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Transversevelocities_rywithunitsofkBT Lofarigidrodwithpz=0andA=10inagapofH=6LduetothetorquecontributionA)asafunctionofanglewithry=1:0LandB)asafunctionofdistancefromawallry=Lwith=3.SimulationconditionsarethesameasthoseinFigure 4-2 except_=0andF=0.C)Directionsofappliedtorquesandresultingmigrationsareillustrated. qualitativeagreementforboththeangleandpositiondependenciesandhavequantitativedierencesinthatsimulationunderestimatesthetransversemotion(Figure C-1 ). Thetransversemotionsresultingfromthetorqueappliedwiththepositivevaluearealwaystowardthewall,whilethosefromthetorquewiththenegativevalueareawayfromthewall.TheangledependenceofmigrationinFigure C-1 alsoshowsthatthereisnonetmigrationforsymmetricorientationdistributions.AswiththeshearcontributioninSection 4.3.1 ,theBrownianmotionalsocontributestothenetmigrationifthedistributionisassymetric.TheBrowniantorqueisproportionaltothenegativegradientofthe 116

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3{10 .Sincetheorientationofrigidslender-bodytendstobealignedtotheshearowdirection,Browniantorqueundershearowhasanaveragenegativevaluesothatitsdirectionbecomesdominantinoppositiontotheowdirection. AsdiscussedinSection 3.3.3 ,duetotheresistanceofarigidrodtobeingstretchedbyshearow,shearcontributioninducesmigrationawayfromthewall.Likewise,theresistancetobeingalignedbyshearow,theBrowniancontributioninducesmigrationawayfromthewall. 4{10 Notethathydrodynamicinteractionswiththewallarenotincludedinthiscomparison.Startingfromthesameinitialcongurationofry=0:3L,=0:6,andpz=0,threetrajectoriesfromeachalgorithmarecomparedinFigure C-2 .Theresultshavenosignicantdierences:alltrajectoriesshowsuddenjumpsofryto0:6L(consideringbumpywallandsphericaltipofarodwithd=0:1L)aftercontactwithawall.ThesimilartrajectoriesshowthattherepulsiveforceusedinthesimulationsofChapter 4 ensuresthepole-vaultmotionofarod,nopenetrationthroughawall,andnounrealistically 117

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TimeevolutionsofA)center-of-massdistancefromawallry=LandB)orientationpyofanon-BrownianrigidrodofA=10undershearof_nearawall.Onsetillustratesthepole-vaultmotionoftherod. largedisplacementfromawall.Simulationswerealsoperformedatsmallertthan0:001_1toconrmtheconsistencyoftusedforthesimulationsinChapter 4 Theeectofhydrodynamicinteractionsonthepole-vaultmotionisalsoinvestigatedbyaddinghydrodynamicinteractionstothesimulationofanon-Brownianrodwithrepulsiveforces.Atthestartofrotation,ryisgraduallyreducedduetothecouplingofshearandhydrodynamicinteractionswithawall,whichcanbeexplainedbytherelationbetweentheangleandtransversemotiondemonstratedinEq. 3{9 andFigure 4-3 .However,thejumpofryduringthepole-vaultrotationisdelayedascomparedtocaseswithouthydrodynamicinteractions. ThetimeevolutionoforientationinFigure C-2 Bshowsthatrotationbeforethewallcontactisretardedbyhydrodynamicinteractions.Afterthejump,ryiselevatedjustalittlebitduetothecoupling.Thesesimulationresultsshowsthatrotationofanon-Brownianrigidrodundershearownearawallisinuencedbyhydrodynamicinteractions.However,theresultsfromsimulationsofaBrownianrodinChapter 4 donotshowanysignicantdierencefromthetheoreticalpredictionwhichignoredtheinuenceofhydrodynamicinteractionsonrotation.InChapter 3 andChapter 4 ,thetimescalefor 118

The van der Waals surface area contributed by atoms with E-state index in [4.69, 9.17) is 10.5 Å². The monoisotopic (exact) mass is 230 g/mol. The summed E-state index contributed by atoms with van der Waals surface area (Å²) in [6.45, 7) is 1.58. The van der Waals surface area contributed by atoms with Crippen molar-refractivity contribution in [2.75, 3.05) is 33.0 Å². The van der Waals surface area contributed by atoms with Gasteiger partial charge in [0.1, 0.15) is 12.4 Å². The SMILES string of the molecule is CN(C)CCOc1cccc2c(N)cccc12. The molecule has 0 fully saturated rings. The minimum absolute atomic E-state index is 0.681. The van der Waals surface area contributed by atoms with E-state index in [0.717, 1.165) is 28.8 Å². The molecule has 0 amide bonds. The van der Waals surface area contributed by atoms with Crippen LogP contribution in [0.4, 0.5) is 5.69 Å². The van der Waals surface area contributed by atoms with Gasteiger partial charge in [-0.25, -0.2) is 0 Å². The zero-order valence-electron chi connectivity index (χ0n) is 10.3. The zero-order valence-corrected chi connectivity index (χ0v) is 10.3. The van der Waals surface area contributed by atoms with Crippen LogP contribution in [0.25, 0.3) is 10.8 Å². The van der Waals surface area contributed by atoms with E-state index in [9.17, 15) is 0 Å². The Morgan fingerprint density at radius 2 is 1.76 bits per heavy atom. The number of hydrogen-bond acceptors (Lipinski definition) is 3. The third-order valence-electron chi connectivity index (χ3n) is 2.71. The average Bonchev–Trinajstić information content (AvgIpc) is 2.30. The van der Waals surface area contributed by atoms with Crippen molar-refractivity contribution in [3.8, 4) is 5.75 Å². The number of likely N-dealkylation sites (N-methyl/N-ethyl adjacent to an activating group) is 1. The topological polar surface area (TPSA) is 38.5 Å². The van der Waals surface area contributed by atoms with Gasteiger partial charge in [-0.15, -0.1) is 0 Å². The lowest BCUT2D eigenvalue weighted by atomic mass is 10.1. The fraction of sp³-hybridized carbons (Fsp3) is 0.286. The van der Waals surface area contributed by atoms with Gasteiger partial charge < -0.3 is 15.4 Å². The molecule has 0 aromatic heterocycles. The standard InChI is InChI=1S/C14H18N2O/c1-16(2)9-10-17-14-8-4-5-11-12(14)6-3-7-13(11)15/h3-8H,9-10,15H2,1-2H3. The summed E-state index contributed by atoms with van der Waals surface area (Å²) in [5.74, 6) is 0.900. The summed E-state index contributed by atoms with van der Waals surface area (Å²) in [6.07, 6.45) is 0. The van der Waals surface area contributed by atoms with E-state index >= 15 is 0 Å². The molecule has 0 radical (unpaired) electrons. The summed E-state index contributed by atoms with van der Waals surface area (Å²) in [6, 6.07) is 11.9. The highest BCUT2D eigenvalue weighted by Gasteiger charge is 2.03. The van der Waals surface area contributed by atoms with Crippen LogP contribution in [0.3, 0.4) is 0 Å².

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C-2 .Therefore,approximationthatrotationisnotinuencedbyhydrodynamicinteractionswithawall,madeforthetheoryinChapter 3 doesnotseverelyimpactpredictionsofcenter-of-massdistributionathighPe. 119

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Thedispersionofswarmsofparticlesoccursinnaturalprocessesofsedimentationofsiltinriversandonthecontinentalshelf.Theprocesshasimportforthedeliveryofinjectedparticles,suchascatalysts,drugsandinoculatedcells,intoabulkmedium.Extensivereviewsofthestudiesregardingthedeformationofdropshavebeenconductedby Stone ( 1994 )and Machuetal. ( 2001 ).Thedeformationofswarmsofparticles,whichisanalogoustothatofliquiddrops,hasbeenfocusedonsince Adachietal. ( 1978 )reportedonthistopicforthersttime.Thestudiesonparticledrops,whichareassumedtobespherical,havesuggestedthatthebreakupisduetoinertiaoraninstabilityinducedbytheuctuationoftheparticlevelocitiesandpositions( NitscheandBatchelor 1997 ; SchaingerandMachu 1999 ; Machuetal. 2001 ; Bosseetal. 2005 ; Metzgeretal. 2007 ).AtlowReynoldsnumber,theuctuationalonecausesthebreakup. InAppendix D ,thedeformationofaswarmofnonsphericalparticles,suchasrodlikeparticles,isdemonstratedbysimulationforthersttime.ThesimulationmethodisdescribedinSection D.2 .ThetimeevolutionofthedeformationisillustratedinSection D.3 .OngoingworkissummarizedinSection D.4 120